Almon Diblathaim

ALMON DIBLATHAIM (ăl'mŏn dĭb-la-thā'ĭm, Heb. ‘almōn divlāthayim, Almon of two cakes of figs). One of the last stops of the Israelites on their journey from Egypt to the Jordan. Lying between Dibon-Gad and the mountains of Abarim (Num.33.46-Num.33.47), it is probably the same as Beth Diblathaim of Moab (Jer.48.22), which King Mesha boasts in the famous Moabite stone as “built” by him.


ALMON-DIBLATHAIM ăl’ mən dĭb’ lə thā əm (עַלְמֹ֣ן דִּבְלָתָ֑יְמָה, Almon of the double cake of figs). A stopping place in the wilderness journeys of the Israelites (Num 33:46, 47) in Moab. Probably the same as Beth-diblathaim (Jer 48:22); exact location unknown.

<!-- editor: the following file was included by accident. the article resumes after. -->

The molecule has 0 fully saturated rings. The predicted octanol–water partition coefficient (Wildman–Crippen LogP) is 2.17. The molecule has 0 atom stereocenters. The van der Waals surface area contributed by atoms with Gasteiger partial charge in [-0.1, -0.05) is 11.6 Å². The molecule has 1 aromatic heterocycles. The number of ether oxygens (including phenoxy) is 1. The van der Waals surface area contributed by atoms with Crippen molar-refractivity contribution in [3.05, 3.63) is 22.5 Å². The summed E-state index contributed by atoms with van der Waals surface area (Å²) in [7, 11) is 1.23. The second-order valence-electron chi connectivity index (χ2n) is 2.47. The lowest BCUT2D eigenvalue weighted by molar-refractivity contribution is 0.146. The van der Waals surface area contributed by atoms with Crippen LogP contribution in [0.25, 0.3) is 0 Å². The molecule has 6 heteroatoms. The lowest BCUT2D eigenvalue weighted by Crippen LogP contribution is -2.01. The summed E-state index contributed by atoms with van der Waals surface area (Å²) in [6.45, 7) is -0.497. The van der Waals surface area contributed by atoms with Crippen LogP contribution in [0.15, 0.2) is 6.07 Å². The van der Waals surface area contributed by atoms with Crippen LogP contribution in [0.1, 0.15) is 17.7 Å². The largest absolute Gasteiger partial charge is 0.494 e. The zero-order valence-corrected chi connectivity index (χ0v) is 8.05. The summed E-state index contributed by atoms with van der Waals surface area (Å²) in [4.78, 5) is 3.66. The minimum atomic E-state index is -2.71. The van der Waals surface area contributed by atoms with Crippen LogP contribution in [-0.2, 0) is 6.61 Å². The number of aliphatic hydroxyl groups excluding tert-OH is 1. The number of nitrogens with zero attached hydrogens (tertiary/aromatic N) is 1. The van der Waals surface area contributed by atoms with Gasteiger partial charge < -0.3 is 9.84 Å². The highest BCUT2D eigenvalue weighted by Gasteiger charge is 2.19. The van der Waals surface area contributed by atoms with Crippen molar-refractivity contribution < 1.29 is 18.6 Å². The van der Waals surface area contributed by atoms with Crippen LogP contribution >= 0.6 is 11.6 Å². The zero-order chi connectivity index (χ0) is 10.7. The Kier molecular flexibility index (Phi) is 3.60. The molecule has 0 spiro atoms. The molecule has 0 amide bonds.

Bibliography

E. G. Kraeling, Rand McNally Bible Atlas (1956), 124.

International Standard Bible Encyclopedia (1915)

A station in the wilderness journeyings of the Israelites, located in Moab between Diban-gad and the mountains of Abarim (Nu 33:46,47). It was near the end of the forty years’ wanderings. The name was probably given because the location was like two lumps of pressed figs. In both occurrences the word has the accusative ending of direction, and should properly be read: "Almon toward Diblathaim." It was probably the same place as Beth-diblathaim of Jer 48:22, mentioned in the prophet’s oracle against Moab.